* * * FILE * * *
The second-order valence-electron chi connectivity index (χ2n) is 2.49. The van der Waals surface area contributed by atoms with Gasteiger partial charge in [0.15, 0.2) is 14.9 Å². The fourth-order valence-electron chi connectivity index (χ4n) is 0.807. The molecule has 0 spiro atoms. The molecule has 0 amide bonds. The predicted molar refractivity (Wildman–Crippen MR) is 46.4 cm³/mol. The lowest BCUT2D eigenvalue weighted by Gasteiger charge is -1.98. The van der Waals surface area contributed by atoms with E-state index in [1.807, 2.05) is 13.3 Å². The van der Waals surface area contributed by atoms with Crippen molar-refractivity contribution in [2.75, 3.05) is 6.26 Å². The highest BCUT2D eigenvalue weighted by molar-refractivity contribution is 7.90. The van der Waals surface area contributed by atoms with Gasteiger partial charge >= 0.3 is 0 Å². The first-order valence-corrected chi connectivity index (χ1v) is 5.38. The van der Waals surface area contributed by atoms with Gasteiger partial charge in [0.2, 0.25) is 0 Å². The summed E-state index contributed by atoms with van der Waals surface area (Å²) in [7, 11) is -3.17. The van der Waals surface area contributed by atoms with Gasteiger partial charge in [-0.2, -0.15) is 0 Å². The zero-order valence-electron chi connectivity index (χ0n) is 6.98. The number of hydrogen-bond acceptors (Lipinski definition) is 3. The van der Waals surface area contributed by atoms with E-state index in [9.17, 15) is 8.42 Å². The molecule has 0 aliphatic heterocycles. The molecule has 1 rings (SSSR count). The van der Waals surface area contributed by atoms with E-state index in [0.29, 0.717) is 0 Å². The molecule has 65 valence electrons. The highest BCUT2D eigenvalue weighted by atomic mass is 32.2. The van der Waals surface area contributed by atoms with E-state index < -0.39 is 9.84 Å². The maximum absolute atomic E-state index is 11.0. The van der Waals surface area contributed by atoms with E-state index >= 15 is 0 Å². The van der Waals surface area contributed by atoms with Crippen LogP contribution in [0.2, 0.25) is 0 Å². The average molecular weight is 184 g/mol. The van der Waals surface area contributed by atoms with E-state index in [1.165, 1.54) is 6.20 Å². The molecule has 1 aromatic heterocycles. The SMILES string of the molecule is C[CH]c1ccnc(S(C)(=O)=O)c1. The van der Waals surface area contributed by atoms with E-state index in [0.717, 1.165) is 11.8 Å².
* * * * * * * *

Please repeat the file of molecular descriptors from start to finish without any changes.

The second-order valence-electron chi connectivity index (χ2n) is 2.49. The van der Waals surface area contributed by atoms with Gasteiger partial charge in [0.15, 0.2) is 14.9 Å². The fourth-order valence-electron chi connectivity index (χ4n) is 0.807. The molecule has 0 spiro atoms. The molecule has 0 amide bonds. The predicted molar refractivity (Wildman–Crippen MR) is 46.4 cm³/mol. The lowest BCUT2D eigenvalue weighted by Gasteiger charge is -1.98. The van der Waals surface area contributed by atoms with E-state index in [1.807, 2.05) is 13.3 Å². The van der Waals surface area contributed by atoms with Crippen molar-refractivity contribution in [2.75, 3.05) is 6.26 Å². The highest BCUT2D eigenvalue weighted by molar-refractivity contribution is 7.90. The van der Waals surface area contributed by atoms with Gasteiger partial charge >= 0.3 is 0 Å². The first-order valence-corrected chi connectivity index (χ1v) is 5.38. The van der Waals surface area contributed by atoms with Gasteiger partial charge in [0.2, 0.25) is 0 Å². The summed E-state index contributed by atoms with van der Waals surface area (Å²) in [7, 11) is -3.17. The van der Waals surface area contributed by atoms with Gasteiger partial charge in [-0.2, -0.15) is 0 Å². The zero-order valence-electron chi connectivity index (χ0n) is 6.98. The number of hydrogen-bond acceptors (Lipinski definition) is 3. The van der Waals surface area contributed by atoms with E-state index in [9.17, 15) is 8.42 Å². The molecule has 0 aliphatic heterocycles. The molecule has 1 rings (SSSR count). The van der Waals surface area contributed by atoms with E-state index in [0.29, 0.717) is 0 Å². The molecule has 65 valence electrons. The highest BCUT2D eigenvalue weighted by atomic mass is 32.2. The van der Waals surface area contributed by atoms with E-state index < -0.39 is 9.84 Å². The maximum absolute atomic E-state index is 11.0. The van der Waals surface area contributed by atoms with E-state index >= 15 is 0 Å². The van der Waals surface area contributed by atoms with Crippen LogP contribution in [0.2, 0.25) is 0 Å². The average molecular weight is 184 g/mol. The van der Waals surface area contributed by atoms with E-state index in [1.165, 1.54) is 6.20 Å². The molecule has 1 aromatic heterocycles. The SMILES string of the molecule is C[CH]c1ccnc(S(C)(=O)=O)c1. The van der Waals surface area contributed by atoms with E-state index in [0.717, 1.165) is 11.8 Å².